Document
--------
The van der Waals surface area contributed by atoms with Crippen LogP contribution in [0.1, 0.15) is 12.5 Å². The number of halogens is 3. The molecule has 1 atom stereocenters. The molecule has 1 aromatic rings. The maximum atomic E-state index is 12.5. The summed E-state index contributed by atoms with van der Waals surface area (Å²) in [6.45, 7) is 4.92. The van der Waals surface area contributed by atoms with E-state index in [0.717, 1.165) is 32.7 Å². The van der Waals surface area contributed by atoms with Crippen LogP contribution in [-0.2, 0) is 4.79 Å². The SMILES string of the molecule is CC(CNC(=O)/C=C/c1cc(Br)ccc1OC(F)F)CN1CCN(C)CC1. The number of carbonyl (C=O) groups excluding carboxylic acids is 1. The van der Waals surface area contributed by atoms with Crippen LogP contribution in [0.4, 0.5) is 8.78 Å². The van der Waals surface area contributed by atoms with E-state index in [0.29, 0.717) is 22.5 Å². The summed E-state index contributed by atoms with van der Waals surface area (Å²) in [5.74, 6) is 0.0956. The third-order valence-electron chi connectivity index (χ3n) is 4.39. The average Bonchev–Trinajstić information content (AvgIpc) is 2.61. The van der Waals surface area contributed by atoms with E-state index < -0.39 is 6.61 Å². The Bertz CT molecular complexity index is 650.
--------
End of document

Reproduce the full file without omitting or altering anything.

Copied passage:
The van der Waals surface area contributed by atoms with Crippen LogP contribution in [0.1, 0.15) is 12.5 Å². The number of halogens is 3. The molecule has 1 atom stereocenters. The molecule has 1 aromatic rings. The maximum atomic E-state index is 12.5. The summed E-state index contributed by atoms with van der Waals surface area (Å²) in [6.45, 7) is 4.92. The van der Waals surface area contributed by atoms with E-state index in [0.717, 1.165) is 32.7 Å². The van der Waals surface area contributed by atoms with Crippen LogP contribution in [-0.2, 0) is 4.79 Å². The SMILES string of the molecule is CC(CNC(=O)/C=C/c1cc(Br)ccc1OC(F)F)CN1CCN(C)CC1. The number of carbonyl (C=O) groups excluding carboxylic acids is 1. The van der Waals surface area contributed by atoms with Crippen LogP contribution in [0.4, 0.5) is 8.78 Å². The van der Waals surface area contributed by atoms with E-state index in [0.29, 0.717) is 22.5 Å². The summed E-state index contributed by atoms with van der Waals surface area (Å²) in [5.74, 6) is 0.0956. The third-order valence-electron chi connectivity index (χ3n) is 4.39. The average Bonchev–Trinajstić information content (AvgIpc) is 2.61. The van der Waals surface area contributed by atoms with E-state index < -0.39 is 6.61 Å². The Bertz CT molecular complexity index is 650.